“The ‘better safe than sorry mentality [of the federal law requiring drone registration] is all well and good — we shouldn’t have to wait for a consumer drone-related injury or death to put a comprehensive policy in place,” techinsider.io opines. “Especially since the FAA notes the number of drone sightings by pilots has steadily increased over time. But why is it that after 25,697 gun-related injuries and 12,713 gun-related deaths in just 2015 alone that it’s still only mandatory to register a gun in six states and the District of Columbia?” Any consideration of the Second Amendment perhaps? Nope. Not on Tech Insider’s radar. And so . . .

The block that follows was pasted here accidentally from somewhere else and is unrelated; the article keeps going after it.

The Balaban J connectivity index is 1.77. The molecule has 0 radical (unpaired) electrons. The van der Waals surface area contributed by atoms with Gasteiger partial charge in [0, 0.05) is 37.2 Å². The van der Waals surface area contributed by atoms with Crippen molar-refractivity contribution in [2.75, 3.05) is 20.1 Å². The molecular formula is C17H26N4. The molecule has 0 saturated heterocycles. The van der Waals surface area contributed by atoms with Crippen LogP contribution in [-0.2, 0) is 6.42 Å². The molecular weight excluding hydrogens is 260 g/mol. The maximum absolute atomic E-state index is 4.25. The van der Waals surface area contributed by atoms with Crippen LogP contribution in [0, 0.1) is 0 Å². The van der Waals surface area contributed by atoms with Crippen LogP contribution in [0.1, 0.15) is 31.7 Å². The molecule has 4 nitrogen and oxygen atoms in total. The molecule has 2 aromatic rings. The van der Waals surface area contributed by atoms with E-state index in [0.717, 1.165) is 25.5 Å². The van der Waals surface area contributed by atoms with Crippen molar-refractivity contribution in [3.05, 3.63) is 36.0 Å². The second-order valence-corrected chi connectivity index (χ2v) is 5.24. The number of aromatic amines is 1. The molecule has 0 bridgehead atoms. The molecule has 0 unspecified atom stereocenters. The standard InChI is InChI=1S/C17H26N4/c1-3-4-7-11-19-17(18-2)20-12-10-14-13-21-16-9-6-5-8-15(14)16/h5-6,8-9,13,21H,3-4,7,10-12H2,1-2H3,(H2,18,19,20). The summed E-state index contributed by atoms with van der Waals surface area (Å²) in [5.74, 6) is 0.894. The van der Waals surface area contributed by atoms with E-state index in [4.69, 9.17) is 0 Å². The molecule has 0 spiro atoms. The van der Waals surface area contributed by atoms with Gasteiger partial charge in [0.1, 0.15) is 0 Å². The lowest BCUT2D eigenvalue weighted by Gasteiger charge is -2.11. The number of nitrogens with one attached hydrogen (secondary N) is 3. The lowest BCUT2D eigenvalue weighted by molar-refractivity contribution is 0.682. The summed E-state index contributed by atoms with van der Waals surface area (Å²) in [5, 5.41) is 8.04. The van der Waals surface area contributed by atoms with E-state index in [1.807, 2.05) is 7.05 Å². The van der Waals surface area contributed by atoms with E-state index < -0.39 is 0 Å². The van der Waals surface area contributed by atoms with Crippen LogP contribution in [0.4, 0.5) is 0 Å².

The question is this: if registering consumer drones is necessary to “build a culture of accountability and responsibility,” why does that same logic not apply to gun registration? Especially when guns are more dangerous than flying consumer drones?
Again, I’m thinking that the right to keep and bear arms is a natural, civil and Constitutionally protected right. As such, it’s subject neither to arguments about social utility or the democratic process (void where prohibited by law). But then I bet you already knew that.